I will take the shame, I will accept the ridicule and I will fight using non-violent protest and the power of the Internet, the power of the pen, and the power of my voice. Though my voice can be feeble, I will let it be a voice for the protection of women and girls in the current generation, past generations, and future generations.

Violence against women and girls must never be allowed to rear its ugly head in the lives of our nation’s future leaders. As Thomas Paine said, if there must be trouble, let it be in my day so that my children may have peace; if there must be trouble let us all face it today so that future generations may know peace.

We must never forget! If we forget, we too shall be forgotten. We must never rob the present and the future of our collective memory, and we must never cheapen or make banal our experiences with violence. We must forever remember those who died, for we are their memory, our hearts their museum, and our voices their justice. We must forge ahead.

Because violence touched my life, it must never be perpetuated and allowed to touch theirs. It ends now!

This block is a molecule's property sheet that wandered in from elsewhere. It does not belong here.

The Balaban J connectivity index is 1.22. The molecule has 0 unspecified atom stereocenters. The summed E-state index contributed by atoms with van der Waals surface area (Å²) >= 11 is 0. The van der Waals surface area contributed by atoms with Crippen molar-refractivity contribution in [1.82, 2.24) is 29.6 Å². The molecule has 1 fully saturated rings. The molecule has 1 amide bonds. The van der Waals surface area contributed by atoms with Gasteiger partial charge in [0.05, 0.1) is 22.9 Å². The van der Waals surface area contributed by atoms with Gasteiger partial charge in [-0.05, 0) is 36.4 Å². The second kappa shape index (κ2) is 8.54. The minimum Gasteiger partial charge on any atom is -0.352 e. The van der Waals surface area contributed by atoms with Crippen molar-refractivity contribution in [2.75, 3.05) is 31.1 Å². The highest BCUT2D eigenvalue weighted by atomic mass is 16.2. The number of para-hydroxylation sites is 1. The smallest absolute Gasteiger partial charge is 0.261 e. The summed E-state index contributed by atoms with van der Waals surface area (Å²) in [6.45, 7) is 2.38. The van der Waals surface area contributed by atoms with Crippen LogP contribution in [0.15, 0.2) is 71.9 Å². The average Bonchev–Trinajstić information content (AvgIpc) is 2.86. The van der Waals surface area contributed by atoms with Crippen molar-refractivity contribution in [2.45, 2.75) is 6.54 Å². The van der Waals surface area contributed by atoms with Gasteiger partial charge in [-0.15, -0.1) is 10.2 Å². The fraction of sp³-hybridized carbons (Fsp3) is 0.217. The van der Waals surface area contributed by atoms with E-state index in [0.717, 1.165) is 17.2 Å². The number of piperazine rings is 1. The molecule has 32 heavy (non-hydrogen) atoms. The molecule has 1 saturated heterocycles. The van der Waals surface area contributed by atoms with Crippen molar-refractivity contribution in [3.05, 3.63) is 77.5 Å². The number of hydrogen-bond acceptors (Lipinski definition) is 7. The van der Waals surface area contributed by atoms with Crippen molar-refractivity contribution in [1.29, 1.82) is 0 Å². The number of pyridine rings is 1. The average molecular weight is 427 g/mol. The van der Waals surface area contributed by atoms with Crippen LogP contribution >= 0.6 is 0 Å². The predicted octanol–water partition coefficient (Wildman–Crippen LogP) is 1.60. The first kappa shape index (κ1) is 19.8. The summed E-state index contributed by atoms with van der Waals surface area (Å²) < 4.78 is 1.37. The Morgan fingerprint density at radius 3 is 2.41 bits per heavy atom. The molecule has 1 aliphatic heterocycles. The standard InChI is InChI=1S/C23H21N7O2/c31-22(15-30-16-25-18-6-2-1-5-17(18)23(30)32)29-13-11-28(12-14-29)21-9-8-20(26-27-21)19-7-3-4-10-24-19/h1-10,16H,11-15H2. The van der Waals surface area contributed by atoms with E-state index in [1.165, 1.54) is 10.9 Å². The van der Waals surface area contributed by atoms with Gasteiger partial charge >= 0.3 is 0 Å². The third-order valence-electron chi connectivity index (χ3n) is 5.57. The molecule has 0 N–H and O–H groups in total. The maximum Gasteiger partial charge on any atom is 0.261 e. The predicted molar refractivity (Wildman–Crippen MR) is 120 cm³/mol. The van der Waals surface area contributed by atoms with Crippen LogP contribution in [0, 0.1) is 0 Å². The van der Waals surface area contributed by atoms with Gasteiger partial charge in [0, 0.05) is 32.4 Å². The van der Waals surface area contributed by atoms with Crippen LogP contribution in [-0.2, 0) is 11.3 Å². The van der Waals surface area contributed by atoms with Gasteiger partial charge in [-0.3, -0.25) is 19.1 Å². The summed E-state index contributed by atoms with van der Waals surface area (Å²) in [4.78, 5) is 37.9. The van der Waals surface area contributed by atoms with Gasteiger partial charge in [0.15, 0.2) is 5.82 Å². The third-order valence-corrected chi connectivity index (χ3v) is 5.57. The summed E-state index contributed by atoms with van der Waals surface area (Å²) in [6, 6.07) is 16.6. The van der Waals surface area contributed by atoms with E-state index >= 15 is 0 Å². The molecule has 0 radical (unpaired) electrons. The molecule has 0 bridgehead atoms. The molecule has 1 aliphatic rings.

But I cannot forget the glimpses of hope in the midst of darkness: the voices of men rising to support women and be agents of change, the increasing amount of women who are finding their voices and breaking their silence, the power of the Internet to facilitate an environment where women can be trained, lead and be empowered to sustain change, and the empowerment of our young people who are the leaders for tomorrow.

Can more be done? We have only just begin to scratch the surface. So much more needs to be done. And we all must get involved.

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About the Author | Sherna Alexander Benjamin

Sherna Alexander Benjamin is a thriving survivor, human rights and women's rights activist and believes that in the power of The Sisterhood to usher in a world where women are liberated, educated, empowered and challenge the norms which seeks to keep them imprisoned.